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November 2, 2009

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Mayor highlights service industry, innovation as keys to city's future

SHANGHAI should push forward the development of its service industry and advance innovation, Mayor Han Zheng said yesterday.

He said the fundamental way to sustain the economy was to get closer to people and raise their living standards to create consumption demand.

"Shanghai must build a service-led economy," Han said at the 21st International Business Leaders' Advisory Council.

The annual meeting, initiated by former Shanghai Mayor Zhu Rongji in 1989, is this year themed "Lessons Learned from the Global Financial Crisis in Helping the Acceleration of the Economic Transformation of Shanghai."

Han said Shanghai's economy had reversed a slowdown. In the third quarter, for example, the city's gross domestic product expanded 9.8 percent from a year earlier, significantly improved from the growth of 3.1 percent in the first quarter and 7.9 percent in the second.

"It is time for us to make economic transformation our key task as the economic climate stabilizes," Han said.

"Shanghai should change from a manufacturing-based growth model to a service-driven economy and reduce reliance on exports."

Shanghai's service industry grew 14.1 percent from a year earlier in the first three quarters, outperforming the manufacturing sector which withdrew 0.6 percent during the period in the face of the global economic turmoil.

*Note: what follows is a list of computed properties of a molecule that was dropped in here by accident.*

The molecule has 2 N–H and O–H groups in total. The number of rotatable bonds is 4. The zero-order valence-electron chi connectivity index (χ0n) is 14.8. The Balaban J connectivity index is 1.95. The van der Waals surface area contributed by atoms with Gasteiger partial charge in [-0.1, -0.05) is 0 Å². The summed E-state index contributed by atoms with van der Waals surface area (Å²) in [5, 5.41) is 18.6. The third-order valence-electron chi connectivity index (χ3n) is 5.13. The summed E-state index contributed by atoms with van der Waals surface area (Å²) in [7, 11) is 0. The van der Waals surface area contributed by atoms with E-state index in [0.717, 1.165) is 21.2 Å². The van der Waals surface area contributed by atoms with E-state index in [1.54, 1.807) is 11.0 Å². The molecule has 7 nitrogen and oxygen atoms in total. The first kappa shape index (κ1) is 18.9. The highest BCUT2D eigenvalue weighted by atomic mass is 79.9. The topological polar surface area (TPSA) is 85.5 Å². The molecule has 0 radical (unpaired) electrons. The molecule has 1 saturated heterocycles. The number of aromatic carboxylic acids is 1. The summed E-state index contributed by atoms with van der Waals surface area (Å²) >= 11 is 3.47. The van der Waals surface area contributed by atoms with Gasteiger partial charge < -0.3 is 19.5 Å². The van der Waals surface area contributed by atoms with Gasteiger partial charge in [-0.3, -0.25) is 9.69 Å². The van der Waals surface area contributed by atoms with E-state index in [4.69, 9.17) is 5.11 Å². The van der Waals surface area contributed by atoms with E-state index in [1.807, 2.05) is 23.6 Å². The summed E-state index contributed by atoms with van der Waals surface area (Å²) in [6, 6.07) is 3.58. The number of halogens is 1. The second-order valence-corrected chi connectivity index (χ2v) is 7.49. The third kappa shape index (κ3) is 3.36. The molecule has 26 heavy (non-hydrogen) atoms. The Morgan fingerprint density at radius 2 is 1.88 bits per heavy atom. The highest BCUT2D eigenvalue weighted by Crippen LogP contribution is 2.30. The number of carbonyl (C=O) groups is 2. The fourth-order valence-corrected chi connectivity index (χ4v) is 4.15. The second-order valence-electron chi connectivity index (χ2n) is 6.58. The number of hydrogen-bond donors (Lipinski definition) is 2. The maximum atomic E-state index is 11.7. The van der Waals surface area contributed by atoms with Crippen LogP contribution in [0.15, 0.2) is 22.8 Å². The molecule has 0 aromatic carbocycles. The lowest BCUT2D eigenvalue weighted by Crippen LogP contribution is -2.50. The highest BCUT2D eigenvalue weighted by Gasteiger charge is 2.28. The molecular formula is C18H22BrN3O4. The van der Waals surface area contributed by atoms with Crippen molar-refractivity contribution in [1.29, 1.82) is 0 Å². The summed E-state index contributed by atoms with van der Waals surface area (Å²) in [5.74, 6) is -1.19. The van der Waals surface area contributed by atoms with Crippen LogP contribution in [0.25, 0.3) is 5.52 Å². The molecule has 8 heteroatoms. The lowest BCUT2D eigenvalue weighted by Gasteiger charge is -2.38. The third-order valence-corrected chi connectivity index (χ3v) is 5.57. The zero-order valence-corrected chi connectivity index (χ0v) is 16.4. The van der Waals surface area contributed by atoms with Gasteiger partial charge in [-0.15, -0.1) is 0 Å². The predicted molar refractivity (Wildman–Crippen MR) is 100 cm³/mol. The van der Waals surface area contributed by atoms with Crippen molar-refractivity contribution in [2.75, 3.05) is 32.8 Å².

However, the service industry still had a relatively small proportion of 40 percent weight in the city's total economy, far lower than other developed markets, the mayor said.

Shanghai aims to become a global financial and shipping center by 2020.

Tadashi Okamura, adviser to the board at Toshiba, said Shanghai was standing at an economic turning point and people should be positive.

"The crisis has given us a chance to look for new opportunities," Okamura said. "We must make efforts to develop new technologies, particularly innovations that lead to the creation of new demands and advances in such areas as environmental technology and energy efficiency."

Okamura said businesses should develop products like light bulbs that consume less power, have a longer life span and greatly reduce the generation of carbon dioxide.

While Shanghai was moving toward a service-led economy, it should not undermine its manufacturing, members said at the meeting at the Pudong Shangri-La Hotel.

The industrial sector should change to make more value-added products, and innovation would play a pivotal role, they said.

The Shanghai government has allocated 10 billion yuan (US$1.46 billion) to fund technological development and innovation in the city.

Advanced manufacturing, such as biomedicine, green vehicles, marine engineering and new materials, has been earmarked as high-tech industries for development.


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